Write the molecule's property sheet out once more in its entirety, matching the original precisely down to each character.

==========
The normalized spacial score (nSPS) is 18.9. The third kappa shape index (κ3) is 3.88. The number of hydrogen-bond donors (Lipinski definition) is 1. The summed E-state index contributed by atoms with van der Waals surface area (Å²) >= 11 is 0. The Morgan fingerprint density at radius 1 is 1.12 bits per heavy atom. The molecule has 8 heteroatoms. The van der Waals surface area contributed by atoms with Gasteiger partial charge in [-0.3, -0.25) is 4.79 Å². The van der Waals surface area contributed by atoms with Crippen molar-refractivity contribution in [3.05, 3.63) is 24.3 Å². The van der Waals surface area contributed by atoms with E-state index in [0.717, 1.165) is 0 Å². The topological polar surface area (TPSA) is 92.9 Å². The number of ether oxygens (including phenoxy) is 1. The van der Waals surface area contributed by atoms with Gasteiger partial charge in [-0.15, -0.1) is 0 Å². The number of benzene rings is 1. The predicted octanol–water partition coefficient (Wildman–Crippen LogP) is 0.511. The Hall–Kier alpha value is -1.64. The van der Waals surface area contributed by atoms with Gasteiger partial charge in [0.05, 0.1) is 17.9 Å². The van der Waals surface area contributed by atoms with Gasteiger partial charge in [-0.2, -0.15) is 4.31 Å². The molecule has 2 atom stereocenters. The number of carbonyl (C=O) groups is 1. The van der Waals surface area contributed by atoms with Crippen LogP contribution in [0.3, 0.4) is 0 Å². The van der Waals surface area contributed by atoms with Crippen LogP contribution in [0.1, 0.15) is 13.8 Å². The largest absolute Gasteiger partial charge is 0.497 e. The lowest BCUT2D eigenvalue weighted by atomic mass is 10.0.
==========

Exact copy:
The normalized spacial score (nSPS) is 18.9. The third kappa shape index (κ3) is 3.88. The number of hydrogen-bond donors (Lipinski definition) is 1. The summed E-state index contributed by atoms with van der Waals surface area (Å²) >= 11 is 0. The Morgan fingerprint density at radius 1 is 1.12 bits per heavy atom. The molecule has 8 heteroatoms. The van der Waals surface area contributed by atoms with Gasteiger partial charge in [-0.3, -0.25) is 4.79 Å². The van der Waals surface area contributed by atoms with Crippen molar-refractivity contribution in [3.05, 3.63) is 24.3 Å². The van der Waals surface area contributed by atoms with E-state index in [0.717, 1.165) is 0 Å². The topological polar surface area (TPSA) is 92.9 Å². The number of ether oxygens (including phenoxy) is 1. The van der Waals surface area contributed by atoms with Gasteiger partial charge in [-0.15, -0.1) is 0 Å². The number of benzene rings is 1. The predicted octanol–water partition coefficient (Wildman–Crippen LogP) is 0.511. The Hall–Kier alpha value is -1.64. The van der Waals surface area contributed by atoms with Gasteiger partial charge in [0.05, 0.1) is 17.9 Å². The van der Waals surface area contributed by atoms with Gasteiger partial charge in [-0.2, -0.15) is 4.31 Å². The molecule has 2 atom stereocenters. The number of carbonyl (C=O) groups is 1. The van der Waals surface area contributed by atoms with Crippen LogP contribution in [0.3, 0.4) is 0 Å². The van der Waals surface area contributed by atoms with Crippen LogP contribution in [0.1, 0.15) is 13.8 Å². The largest absolute Gasteiger partial charge is 0.497 e. The lowest BCUT2D eigenvalue weighted by atomic mass is 10.0.